Update: 8/14/12 Taylor Davies has issued an apology.
*This post has been edited and updated as of Saturday, August 11th, to clarify the intentions of both IFB and the author.
I can almost guarantee that just by reading the above headline, some of you are bristling. Give it a minute to marinate, though. Discussing women’s issues, especially body image isn’t something we often take on over here at IFB – but as an office full of women (and a hugely female community of bloggers) it’s something that comes up in discussion almost daily.
We touched on the “thinspiration” problem back in April, but it seems to be an issue that persists more in social image sharing hubs like Pinterest, Tumblr and Instagram than it does on traditional fashion and personal style blogs. (We’re talking about images and content that promote unhealthy diet habits, eating disorders and self-harm.)
From where we sit, the blogosphere appears to be just about as vast and diverse as the communities the blogs come from. Members of IFB come in all shapes and sizes, from all walks of life and represent a myriad of cultures, ethnicities, languages and backgrounds.
On the flip side though, it feels like not enough of these blogs take center stage in “popular blog” culture (if that’s a thing). The majority of very visible, successful style bloggers are thin and beautiful – which isn’t their fault of course, nor should they be chastised for it. They’re “real women” too.
It is frustrating that while blogging first emerged as this great, democratic platform for all people to explore fashion and style – it’s gone the way of the greater fashion industry in it’s lifting-up of traditional beauty ideals. Why is that?
The larger fashion media community has embraced style bloggers for their ability to relate to their audiences as well as translate that appreciation into monetization. From blogger networks to editorial features, magazines and brands are scrambling to capitalize on bloggers’ success – but within their standards.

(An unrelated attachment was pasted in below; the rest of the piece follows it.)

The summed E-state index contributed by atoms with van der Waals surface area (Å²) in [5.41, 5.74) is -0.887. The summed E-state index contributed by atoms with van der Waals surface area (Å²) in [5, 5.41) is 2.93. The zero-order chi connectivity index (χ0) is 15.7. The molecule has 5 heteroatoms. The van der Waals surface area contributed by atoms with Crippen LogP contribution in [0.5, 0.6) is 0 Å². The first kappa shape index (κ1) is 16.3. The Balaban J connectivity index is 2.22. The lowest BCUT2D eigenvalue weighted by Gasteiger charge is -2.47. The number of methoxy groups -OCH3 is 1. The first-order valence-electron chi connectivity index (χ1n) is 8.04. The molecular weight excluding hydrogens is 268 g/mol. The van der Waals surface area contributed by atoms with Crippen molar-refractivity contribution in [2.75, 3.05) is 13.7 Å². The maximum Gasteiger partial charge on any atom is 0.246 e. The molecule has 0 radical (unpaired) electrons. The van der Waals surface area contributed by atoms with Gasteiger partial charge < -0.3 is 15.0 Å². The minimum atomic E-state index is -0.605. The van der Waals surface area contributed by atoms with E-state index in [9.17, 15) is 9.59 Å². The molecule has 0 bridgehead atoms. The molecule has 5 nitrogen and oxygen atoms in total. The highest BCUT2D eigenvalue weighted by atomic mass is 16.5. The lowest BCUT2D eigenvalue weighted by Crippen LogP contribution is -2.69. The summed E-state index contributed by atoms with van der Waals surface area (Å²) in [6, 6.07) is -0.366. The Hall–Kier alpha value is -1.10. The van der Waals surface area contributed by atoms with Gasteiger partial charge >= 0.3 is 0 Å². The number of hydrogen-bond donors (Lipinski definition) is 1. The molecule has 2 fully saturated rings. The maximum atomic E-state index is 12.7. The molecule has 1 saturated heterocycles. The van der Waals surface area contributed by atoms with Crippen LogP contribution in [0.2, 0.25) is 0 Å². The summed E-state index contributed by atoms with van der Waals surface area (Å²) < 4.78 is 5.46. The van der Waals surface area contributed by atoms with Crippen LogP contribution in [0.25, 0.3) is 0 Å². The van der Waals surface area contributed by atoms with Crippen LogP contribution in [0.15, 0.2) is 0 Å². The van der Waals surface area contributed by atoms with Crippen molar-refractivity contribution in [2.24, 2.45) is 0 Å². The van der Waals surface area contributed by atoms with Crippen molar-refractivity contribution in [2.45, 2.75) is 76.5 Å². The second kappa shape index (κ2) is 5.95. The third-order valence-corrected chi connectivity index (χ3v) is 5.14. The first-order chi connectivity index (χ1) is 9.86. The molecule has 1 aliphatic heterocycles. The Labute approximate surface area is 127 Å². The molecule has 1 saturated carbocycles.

To break away from these traditional molds of beauty, it’s not an argument of sheer numbers. The numbers, we got. The double-hitter is these “top tier” bloggers’ blogs are also really good. They have high-quality images, consistent posting schedules, spot-on design and unique style. There are many brilliant and well-done blogs whose authors and content provide a fresh and unique voice that’s also inclusive of more well-rounded audience.
In order for a more holistic image of fashionable women to permeate the top tier of blogging as well as traditional fashion media, there needs to be a serious commitment to higher-quality content, as well as a more committed approach to fostering their growth from brands and larger publications. At the moment, there aren’t enough blogs run by these types of women that get the notoriety they deserve.
This is an extremely loaded issue, and one that is too important to too many of us to conclude in such a short post. This is only the beginning of a larger conversation and a more in-depth analysis of our blogging culture. With the help of your thoughtful feedback (and deeper research on our end), we will begin to tackle this topic further.Do you think personal style blogging has helped or hindered women’s self esteem when it comes to body image? Is there enough representation of the many ideas of beauty, health and style that make up our everyday lives? What needs to happen to shine more light on these bloggers?